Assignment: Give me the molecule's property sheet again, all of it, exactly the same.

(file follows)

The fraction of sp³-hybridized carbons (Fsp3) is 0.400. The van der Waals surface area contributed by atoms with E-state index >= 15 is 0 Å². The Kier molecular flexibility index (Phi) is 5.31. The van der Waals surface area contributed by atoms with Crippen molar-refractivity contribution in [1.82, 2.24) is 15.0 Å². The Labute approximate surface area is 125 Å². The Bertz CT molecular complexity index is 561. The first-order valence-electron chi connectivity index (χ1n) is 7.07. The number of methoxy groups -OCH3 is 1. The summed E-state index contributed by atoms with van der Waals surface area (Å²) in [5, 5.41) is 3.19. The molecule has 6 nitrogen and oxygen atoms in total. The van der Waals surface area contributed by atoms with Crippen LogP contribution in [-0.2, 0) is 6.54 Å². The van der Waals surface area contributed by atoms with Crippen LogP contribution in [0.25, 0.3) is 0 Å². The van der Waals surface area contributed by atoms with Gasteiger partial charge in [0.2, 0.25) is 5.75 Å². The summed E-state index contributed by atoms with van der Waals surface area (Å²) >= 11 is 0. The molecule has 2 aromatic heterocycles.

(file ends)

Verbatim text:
The fraction of sp³-hybridized carbons (Fsp3) is 0.400. The van der Waals surface area contributed by atoms with E-state index >= 15 is 0 Å². The Kier molecular flexibility index (Phi) is 5.31. The van der Waals surface area contributed by atoms with Crippen molar-refractivity contribution in [1.82, 2.24) is 15.0 Å². The Labute approximate surface area is 125 Å². The Bertz CT molecular complexity index is 561. The first-order valence-electron chi connectivity index (χ1n) is 7.07. The number of methoxy groups -OCH3 is 1. The summed E-state index contributed by atoms with van der Waals surface area (Å²) in [5, 5.41) is 3.19. The molecule has 6 nitrogen and oxygen atoms in total. The van der Waals surface area contributed by atoms with Crippen LogP contribution in [-0.2, 0) is 6.54 Å². The van der Waals surface area contributed by atoms with Crippen LogP contribution in [0.25, 0.3) is 0 Å². The van der Waals surface area contributed by atoms with Gasteiger partial charge in [0.2, 0.25) is 5.75 Å². The summed E-state index contributed by atoms with van der Waals surface area (Å²) >= 11 is 0. The molecule has 2 aromatic heterocycles.